"Why," a friend asked me a few weeks ago, "would you pay extra to get into the Vatican Museum and Sistine Chapel when the tickets aren't really expensive?" Let me give you two words that immediately explain why any amount is worth the early access: No crowds. The early access tickets, which do cost quite a bit more, give VM/SC visitors about 45 minutes in the building before general tours and the public invade the place.
I hate crowds. I avoid shopping on Black Friday. I'll leave a store if there are throngs of people pushing and shoving. I even get a little tense when attending certain events where I can't move because of the mass of humanity surrounding me. I would pay 10-times the ticket price to avoid crowds in the Vatican.
At any rate, we arrived, as per our instructions, at the Vatican Museum entrance at 7:15 yesterday morning, and within a half hour, we were walking into the building and toward the Sistine Chapel. In our group, there were about 20 people, and there were probably two or three other groups there. All-in-all, I believe 100-125 people trekked through the museum while it was still closed. We walked through the map room, the tapestry rooms, and a number of other galleries before we finally walked into the Sistine Chapel.
The place is breathtaking. Because there were only 15-20 other people in the chapel when we entered, we spent a good 15 minutes or so sitting and studying the frescoes on the wall and ceilings. We sat and looked for a good 20 minutes while additional tour groups walked in. By almost 9:00 when we left, there were maybe 75 people in the chapel making it easy to walk around. We left and toured the museum, and once we walked through room after room of display, we ended up having a cappuccino in the cafeteria. (Side note: The cappuccino was very good, and the prices were about what one would pay in a bar in the city. What a shocker.)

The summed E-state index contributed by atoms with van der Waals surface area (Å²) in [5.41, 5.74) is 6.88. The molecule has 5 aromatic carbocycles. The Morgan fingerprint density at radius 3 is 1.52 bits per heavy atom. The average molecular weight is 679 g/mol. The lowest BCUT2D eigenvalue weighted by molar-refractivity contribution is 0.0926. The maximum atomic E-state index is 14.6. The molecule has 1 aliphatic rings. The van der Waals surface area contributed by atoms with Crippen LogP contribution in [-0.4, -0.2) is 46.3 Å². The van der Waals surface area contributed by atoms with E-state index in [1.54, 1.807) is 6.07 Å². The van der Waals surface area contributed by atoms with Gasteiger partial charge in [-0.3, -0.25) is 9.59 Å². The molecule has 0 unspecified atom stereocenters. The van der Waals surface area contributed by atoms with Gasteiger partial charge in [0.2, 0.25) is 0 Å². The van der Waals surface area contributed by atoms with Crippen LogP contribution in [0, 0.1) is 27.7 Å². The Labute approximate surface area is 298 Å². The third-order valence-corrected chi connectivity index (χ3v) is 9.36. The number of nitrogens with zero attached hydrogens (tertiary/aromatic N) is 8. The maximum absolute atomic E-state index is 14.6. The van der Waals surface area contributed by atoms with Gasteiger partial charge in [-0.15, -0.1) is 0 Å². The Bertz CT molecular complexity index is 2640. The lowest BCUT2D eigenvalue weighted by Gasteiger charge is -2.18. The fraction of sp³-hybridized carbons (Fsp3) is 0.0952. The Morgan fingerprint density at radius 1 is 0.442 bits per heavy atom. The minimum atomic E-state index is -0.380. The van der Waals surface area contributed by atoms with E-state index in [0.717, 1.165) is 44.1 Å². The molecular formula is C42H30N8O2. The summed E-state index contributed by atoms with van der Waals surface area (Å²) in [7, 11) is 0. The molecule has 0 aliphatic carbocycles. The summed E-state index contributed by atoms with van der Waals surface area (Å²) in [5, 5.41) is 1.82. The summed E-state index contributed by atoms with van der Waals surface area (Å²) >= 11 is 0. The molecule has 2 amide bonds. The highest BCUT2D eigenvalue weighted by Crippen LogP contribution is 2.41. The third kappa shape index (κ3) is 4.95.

Before going to the basilica, a few of us wanted to see the rooms that Raphael painted, so we headed there. Unfortunately, that meant that we had to fight the masses jockeying for positions in the crowd. We were so very crowded because it was noon and the general public had been traipsing through the galleries for almost three hours. I hate to use cliches, but we felt like shuffling salmon dancing upstream.
Even though we had walked through some of the rooms and the chapel previously, we were grateful for the chance to see some of the galleries again. Unfortunately, because there were 75,894,351 people trying to take photos and/or get through the galleries themselves, we were stuck in a honking, big, walking cloud of people. To add mayhem to the torture, a little man in front of us would stop in the middle of the walk, stairs, landing, etc. and try to fix this or that. He also looked like he had no idea where on God's earth he was. (More on him later...)
If you look at the photos, you can see exactly what I mean, so I won't have to write about it and relive that horror. However, do look at that moving mass of faithful.... that horde of humanity...that crowd of crawling characters...those M&M-snacking souls. We slid our way through countless galleries filled with work by more modern artist until we arrived in the Sistine Chapel. We spend fewer than 10 seconds standing there before we wended our way to the entrance. It wasn't easy. The once half-empty chapel had enough occupants to start a small country.
We pushed our way to the back and eventually got through to the passageway between the museums and basilica. The basilica was quite cooler inside than out and a lot less crowded than the museums. It was also a lot nicer because the built it of marble and there weren't anywhere near 20,000 people in it (St. Peter's can hold 20,000 people.).
Tomorrow I'll tell you about the little, old man and why I'm mad at Pope Francis (even though he's the coolest pope around).
Ciao a tutti!